Ferguson records show disparity, injustice
Pablo ArauzLife and Arts Editor
POSTED3 years ago
The March 4 report by the Justice Department on policing in Ferguson, Missouri came with mixed messages about the national dialogue on race in America. While the DOJ decided not to charge Darren Wilson with civil rights violations in the shooting and death of Mike Brown, they found that the department as a whole had violated the rights of African-American residents in the city.
The report details unconstitutional policing that deeply impacted the city’s residents. It exposes racially discriminatory emails that blatantly enforce stereotypes of black people. Perhaps, one of the most damning details is the fact that officers routinely deployed canines on black residents, even when it was clear that they were unarmed.
While these facts are indeed shocking, there’s a lack of surprise with the idea that these same kinds of incidents take place every day in cities and counties across the country. The DOJ report represents a bigger issue with American law enforcement and stands as a reminder that American justice isn’t at all what it should be. It’s all part of a greater debate about power and privilege happening across the country.
In New York City, the case of Eric Garner being choked to death by a group of police officers created similar tensions. The New York Police Department was persistent in saying that officers were just doing their job and that Garner simply shouldn’t have resisted. Although Garner was for a fact illegally selling cigarettes, his actions weren’t worthy of a death sentence. Meanwhile, none of the officers involved were indicted and a climate of fear grows as protests give way to more confrontations between people and police.
Over the past several months, waves of demonstrations have occurred in reaction to a system that uses underprivileged and low-income people as a source of revenue by way of citations and court fees instead of protecting them, as it was reported in the DOJ report on Ferguson. Some have made calls for police reform in response to these events while others have gone so far as to suggest revolution to break away from an incompetent system.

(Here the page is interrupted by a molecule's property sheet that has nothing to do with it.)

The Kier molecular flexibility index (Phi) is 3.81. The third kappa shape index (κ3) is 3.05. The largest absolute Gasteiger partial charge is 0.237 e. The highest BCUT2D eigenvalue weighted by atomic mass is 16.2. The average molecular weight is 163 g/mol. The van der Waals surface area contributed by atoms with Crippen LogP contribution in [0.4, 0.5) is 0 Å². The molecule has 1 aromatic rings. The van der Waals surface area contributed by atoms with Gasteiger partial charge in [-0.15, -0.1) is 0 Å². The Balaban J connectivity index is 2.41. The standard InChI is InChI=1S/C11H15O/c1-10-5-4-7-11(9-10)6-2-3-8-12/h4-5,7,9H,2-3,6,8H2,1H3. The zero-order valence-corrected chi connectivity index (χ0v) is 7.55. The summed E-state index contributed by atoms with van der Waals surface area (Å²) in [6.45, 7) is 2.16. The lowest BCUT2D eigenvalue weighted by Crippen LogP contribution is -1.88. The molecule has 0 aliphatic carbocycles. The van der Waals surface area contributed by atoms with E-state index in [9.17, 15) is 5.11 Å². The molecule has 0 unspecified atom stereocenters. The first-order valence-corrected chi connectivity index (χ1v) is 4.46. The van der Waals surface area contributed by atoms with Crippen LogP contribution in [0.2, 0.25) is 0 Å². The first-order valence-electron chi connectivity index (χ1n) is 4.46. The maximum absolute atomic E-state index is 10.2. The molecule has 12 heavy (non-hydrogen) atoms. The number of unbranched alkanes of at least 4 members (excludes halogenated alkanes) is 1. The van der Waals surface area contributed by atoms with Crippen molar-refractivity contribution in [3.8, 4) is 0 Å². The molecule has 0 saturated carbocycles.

Reacting to the protests, Pat Lynch, spokesperson for the Patrolmen’s Benevolence Association, which is the largest police union in New York City, said, “There is an attitude on our streets that it is acceptable to resist arrest. That attitude is a direct result of a lack of respect for law enforcement.”
Of course there is an attitude. That attitude is a response to the culture of oppression that has existed for years. Not to mention Lynch’s remarks are a condemnation of the civil disobedience, which has been a tactic for activists for generations. Lynch’s words overlooks the basic rights of people under an excessive rule of law.
The repercussions of bad policing especially impacts communities here in Texas. Mothers Against Police Brutality, a local activist group reported that there have been over 68 reported deaths of unarmed African-American and Latino men in Dallas since 2003. Yet, these cases, albeit each one its own individual event with various complexities, are being treated the same in the grander scheme of injustice for the lives of people of color.
It seems like the decisions by police and courts are even encouraging a rampant culture of bigotry and victim blaming that is a toxic deterrent to progress. Intolerant hate-groups such as the Klu Klux Klan are even seeing resurgence in attention and support over the past few months in counter-protest.
This past weekend, just as president Obama visited Selma, Alabama to commemorate the march led by Martin Luther King Jr. across the Edmund Pettus Bridge, “The New York Daily News” reported that a billboard ad to visit “War Between The States” historic sites within sight of the bridge. The ad showed thinly veiled support for the ideals of the KKK. This just shows that such groups still hold sway in a supposedly post-racial society.
Still, not everything is black and white. Just like the civil rights movement of the 1960’s, the public’s responses to these events are varied. To break down these events into two sides, of good and bad – of heroes and villains – is to ignore the greater historical meaning of our current era.
In my view, the real problem isn’t the police, the courts, or even a person of any race or background. The problem is fear sprouted from ignorance. Staying informed and speaking up is one way to fight it. Unless the right steps are made to bring justice to a failing system, the country may be falling into a dark era of conflict that could destroy the fabric of everyone’s unalienable human rights.